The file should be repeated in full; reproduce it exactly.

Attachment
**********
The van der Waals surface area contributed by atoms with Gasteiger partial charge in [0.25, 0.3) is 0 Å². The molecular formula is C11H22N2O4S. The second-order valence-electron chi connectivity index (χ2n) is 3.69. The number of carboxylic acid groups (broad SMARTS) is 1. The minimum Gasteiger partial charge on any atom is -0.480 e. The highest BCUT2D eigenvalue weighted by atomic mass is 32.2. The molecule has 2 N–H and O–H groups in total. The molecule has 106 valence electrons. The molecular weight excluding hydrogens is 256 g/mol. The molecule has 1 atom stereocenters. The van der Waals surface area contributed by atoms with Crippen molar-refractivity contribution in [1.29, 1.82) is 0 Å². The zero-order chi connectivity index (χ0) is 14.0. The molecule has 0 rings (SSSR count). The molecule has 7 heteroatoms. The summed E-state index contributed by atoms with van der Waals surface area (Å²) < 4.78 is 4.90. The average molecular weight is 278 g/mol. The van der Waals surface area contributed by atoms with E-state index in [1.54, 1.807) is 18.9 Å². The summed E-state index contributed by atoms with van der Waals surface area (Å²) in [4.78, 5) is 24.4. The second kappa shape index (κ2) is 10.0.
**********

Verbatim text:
The van der Waals surface area contributed by atoms with Gasteiger partial charge in [0.25, 0.3) is 0 Å². The molecular formula is C11H22N2O4S. The second-order valence-electron chi connectivity index (χ2n) is 3.69. The number of carboxylic acid groups (broad SMARTS) is 1. The minimum Gasteiger partial charge on any atom is -0.480 e. The highest BCUT2D eigenvalue weighted by atomic mass is 32.2. The molecule has 2 N–H and O–H groups in total. The molecule has 106 valence electrons. The molecular weight excluding hydrogens is 256 g/mol. The molecule has 1 atom stereocenters. The van der Waals surface area contributed by atoms with Crippen molar-refractivity contribution in [1.29, 1.82) is 0 Å². The zero-order chi connectivity index (χ0) is 14.0. The molecule has 0 rings (SSSR count). The molecule has 7 heteroatoms. The summed E-state index contributed by atoms with van der Waals surface area (Å²) < 4.78 is 4.90. The average molecular weight is 278 g/mol. The van der Waals surface area contributed by atoms with E-state index in [1.54, 1.807) is 18.9 Å². The summed E-state index contributed by atoms with van der Waals surface area (Å²) in [4.78, 5) is 24.4. The second kappa shape index (κ2) is 10.0.